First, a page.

Friday, August 09, 2013
Percy Jackson: Sea of Monsters
by Reymundo Salao
In PERCY JACKSON: SEA OF MONSTERS, Percy Jackson, son of Greek god Poseidon, embarks on a journey with his friends to retrieve the Golden Fleece to save a magical tree containing the spririt of Zeus's daughter Thalia who died at the gates of Camp Half-Blood whilst saving Annabeth and Luke and Grover. This tree protects their training ground, Camp Half-Blood. They must travel to the Sea of Monsters to save it, and find the challenges that may await them.
This movie, which is directed by Thor Freudenthal (Diary of a Wimpy Kid) is a sequel to PERCY JACKSON AND THE OLYMPIANS: THE LIGHTNING THIEF, the second movie to what is expected to be a long line of Percy Jackson movie series, based on the Percy Jackson series of books by Rick Riordan. [hit the jump to continue]
I have not seen the first movie, nor have I read the book. Regardless of which, I enjoyed SEA OF MONSTERS nonetheless. The few references to the previous movie did not pose as a hindrance to understanding the movie. One has just to use some common sense to understand that many of these characters do know each other from the previous adventure, and some may have existing qualms to settle.
This movie pretty much works in a very satisfactory manner. It is not impressive at all; but it is not ugly, revolting, or dull either. Although it has some epic scenes, it does not seem to be the kind of movie that has an obligation to deliver epic action, but it sure does go the distance and meet you halfway with its eye candy.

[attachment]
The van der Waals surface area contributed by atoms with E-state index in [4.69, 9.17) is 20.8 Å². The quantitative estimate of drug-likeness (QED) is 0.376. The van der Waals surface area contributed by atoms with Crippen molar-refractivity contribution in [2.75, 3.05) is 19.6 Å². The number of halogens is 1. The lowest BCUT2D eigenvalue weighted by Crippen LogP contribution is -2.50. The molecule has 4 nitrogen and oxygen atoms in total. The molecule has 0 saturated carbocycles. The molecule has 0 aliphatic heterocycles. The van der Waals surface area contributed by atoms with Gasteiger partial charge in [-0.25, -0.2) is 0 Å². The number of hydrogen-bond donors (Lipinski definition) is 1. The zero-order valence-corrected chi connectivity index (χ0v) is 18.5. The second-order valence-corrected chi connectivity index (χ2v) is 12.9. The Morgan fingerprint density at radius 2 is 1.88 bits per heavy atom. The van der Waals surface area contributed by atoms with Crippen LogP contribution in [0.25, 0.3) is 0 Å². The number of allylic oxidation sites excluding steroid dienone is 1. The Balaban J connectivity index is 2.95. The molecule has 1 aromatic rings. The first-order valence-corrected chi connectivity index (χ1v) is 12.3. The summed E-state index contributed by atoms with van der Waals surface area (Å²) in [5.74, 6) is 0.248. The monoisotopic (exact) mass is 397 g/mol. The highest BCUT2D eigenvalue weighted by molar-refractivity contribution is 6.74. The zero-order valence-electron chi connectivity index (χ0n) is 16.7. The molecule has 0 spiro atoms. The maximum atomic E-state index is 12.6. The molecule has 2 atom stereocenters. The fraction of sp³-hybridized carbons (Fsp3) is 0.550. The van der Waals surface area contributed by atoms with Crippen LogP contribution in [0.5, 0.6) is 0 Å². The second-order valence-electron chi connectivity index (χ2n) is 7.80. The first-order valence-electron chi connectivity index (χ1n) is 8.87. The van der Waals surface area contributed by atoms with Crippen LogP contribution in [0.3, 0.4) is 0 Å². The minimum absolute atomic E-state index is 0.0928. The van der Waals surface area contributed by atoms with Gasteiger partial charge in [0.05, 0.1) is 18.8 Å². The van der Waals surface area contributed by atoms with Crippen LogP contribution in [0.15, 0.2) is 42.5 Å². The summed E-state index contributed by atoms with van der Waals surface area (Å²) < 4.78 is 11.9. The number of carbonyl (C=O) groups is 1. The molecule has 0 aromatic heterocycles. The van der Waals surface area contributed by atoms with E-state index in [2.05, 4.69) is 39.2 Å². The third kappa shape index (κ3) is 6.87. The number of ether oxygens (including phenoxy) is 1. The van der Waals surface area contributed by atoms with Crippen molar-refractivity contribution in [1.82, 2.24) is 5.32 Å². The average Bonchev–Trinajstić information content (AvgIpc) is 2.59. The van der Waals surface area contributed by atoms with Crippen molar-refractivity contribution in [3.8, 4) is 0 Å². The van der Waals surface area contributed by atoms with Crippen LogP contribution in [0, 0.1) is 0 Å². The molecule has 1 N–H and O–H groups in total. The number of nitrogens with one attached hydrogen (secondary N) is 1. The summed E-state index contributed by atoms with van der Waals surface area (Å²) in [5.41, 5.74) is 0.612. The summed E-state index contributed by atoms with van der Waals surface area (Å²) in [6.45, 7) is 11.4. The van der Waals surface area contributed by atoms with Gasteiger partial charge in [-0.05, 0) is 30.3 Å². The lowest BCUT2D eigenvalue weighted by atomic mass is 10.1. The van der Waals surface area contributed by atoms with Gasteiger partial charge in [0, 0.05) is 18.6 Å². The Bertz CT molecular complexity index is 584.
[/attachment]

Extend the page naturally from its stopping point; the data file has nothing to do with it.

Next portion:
Speaking of eye candy, there are some creature designs that raised my eyebrow with delight, such as the design of the mechanical bull, and that of a big bad main character at the climax, which reminded me of classic Marvel/DC comics.
The cast include Logan Lerman as the title character Percy Jackson, Brandon Jackson as the Satyr Grover Underwood, and Alexandra Daddario as Annabeth Chase. The actors and actresses may have substandard acting abilities, but they are never annoying and/or boring to watch. Somehow, they can still get your sympathy in some way, with just enough charm to keep you from having thoughts of walking out on the movie.
It can be fairly argued that this movie seeks to be “the next Harry Potter” acknowledging the strength of the young adult audience demographic that has made the Harry Potter series immensely successful. Although it could not reach near the level of Harry Potter, it does deliver something close to it, if not in quality, but in format instead.
PERCY JACKSON: SEA OF MONSTERS is the kind of movie that will have mixed reactions; because at some points, it is simply fun, while at some points it just feels like a TV show. It’s a cute little movie to waste your time with; but if you have other things to do, or other movies to watch, you won’t be missing much by ignoring PERCY JACKSON. All in all, it is a mildy nice little fantasy adventure that is best recommended for young teen audiences